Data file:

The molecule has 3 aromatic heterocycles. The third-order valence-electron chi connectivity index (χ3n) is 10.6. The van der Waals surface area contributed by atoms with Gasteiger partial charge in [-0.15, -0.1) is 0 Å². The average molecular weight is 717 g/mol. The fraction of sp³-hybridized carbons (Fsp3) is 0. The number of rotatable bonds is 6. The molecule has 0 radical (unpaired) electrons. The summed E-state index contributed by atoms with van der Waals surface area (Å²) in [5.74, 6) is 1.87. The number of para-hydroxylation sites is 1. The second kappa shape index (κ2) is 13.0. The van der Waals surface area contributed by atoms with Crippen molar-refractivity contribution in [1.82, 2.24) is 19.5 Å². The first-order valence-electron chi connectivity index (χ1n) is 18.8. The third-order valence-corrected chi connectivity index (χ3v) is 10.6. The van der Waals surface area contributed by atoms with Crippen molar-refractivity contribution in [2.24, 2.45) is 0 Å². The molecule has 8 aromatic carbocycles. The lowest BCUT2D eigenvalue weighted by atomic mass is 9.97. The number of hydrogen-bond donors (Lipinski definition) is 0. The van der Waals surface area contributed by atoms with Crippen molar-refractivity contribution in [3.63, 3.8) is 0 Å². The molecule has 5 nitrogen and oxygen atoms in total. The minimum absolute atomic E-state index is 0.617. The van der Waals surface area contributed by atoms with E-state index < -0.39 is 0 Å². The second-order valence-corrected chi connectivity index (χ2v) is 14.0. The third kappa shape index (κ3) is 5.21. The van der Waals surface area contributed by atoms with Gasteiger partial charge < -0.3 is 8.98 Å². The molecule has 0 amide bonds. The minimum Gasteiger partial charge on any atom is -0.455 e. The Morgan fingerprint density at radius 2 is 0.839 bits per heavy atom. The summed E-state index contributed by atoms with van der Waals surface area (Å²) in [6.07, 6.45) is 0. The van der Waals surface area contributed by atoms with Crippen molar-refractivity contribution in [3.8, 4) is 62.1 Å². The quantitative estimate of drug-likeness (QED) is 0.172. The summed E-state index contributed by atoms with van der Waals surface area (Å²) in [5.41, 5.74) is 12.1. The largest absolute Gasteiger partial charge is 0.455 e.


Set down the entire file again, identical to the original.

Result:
The molecule has 3 aromatic heterocycles. The third-order valence-electron chi connectivity index (χ3n) is 10.6. The van der Waals surface area contributed by atoms with Gasteiger partial charge in [-0.15, -0.1) is 0 Å². The average molecular weight is 717 g/mol. The fraction of sp³-hybridized carbons (Fsp3) is 0. The number of rotatable bonds is 6. The molecule has 0 radical (unpaired) electrons. The summed E-state index contributed by atoms with van der Waals surface area (Å²) in [5.74, 6) is 1.87. The number of para-hydroxylation sites is 1. The second kappa shape index (κ2) is 13.0. The van der Waals surface area contributed by atoms with Crippen molar-refractivity contribution in [1.82, 2.24) is 19.5 Å². The first-order valence-electron chi connectivity index (χ1n) is 18.8. The third-order valence-corrected chi connectivity index (χ3v) is 10.6. The van der Waals surface area contributed by atoms with Crippen molar-refractivity contribution in [2.24, 2.45) is 0 Å². The molecule has 8 aromatic carbocycles. The lowest BCUT2D eigenvalue weighted by atomic mass is 9.97. The number of hydrogen-bond donors (Lipinski definition) is 0. The van der Waals surface area contributed by atoms with Crippen molar-refractivity contribution in [3.63, 3.8) is 0 Å². The molecule has 5 nitrogen and oxygen atoms in total. The minimum absolute atomic E-state index is 0.617. The van der Waals surface area contributed by atoms with E-state index < -0.39 is 0 Å². The second-order valence-corrected chi connectivity index (χ2v) is 14.0. The third kappa shape index (κ3) is 5.21. The van der Waals surface area contributed by atoms with Gasteiger partial charge < -0.3 is 8.98 Å². The molecule has 0 amide bonds. The minimum Gasteiger partial charge on any atom is -0.455 e. The Morgan fingerprint density at radius 2 is 0.839 bits per heavy atom. The summed E-state index contributed by atoms with van der Waals surface area (Å²) in [6.07, 6.45) is 0. The van der Waals surface area contributed by atoms with Crippen molar-refractivity contribution in [3.8, 4) is 62.1 Å². The quantitative estimate of drug-likeness (QED) is 0.172. The summed E-state index contributed by atoms with van der Waals surface area (Å²) in [5.41, 5.74) is 12.1. The largest absolute Gasteiger partial charge is 0.455 e.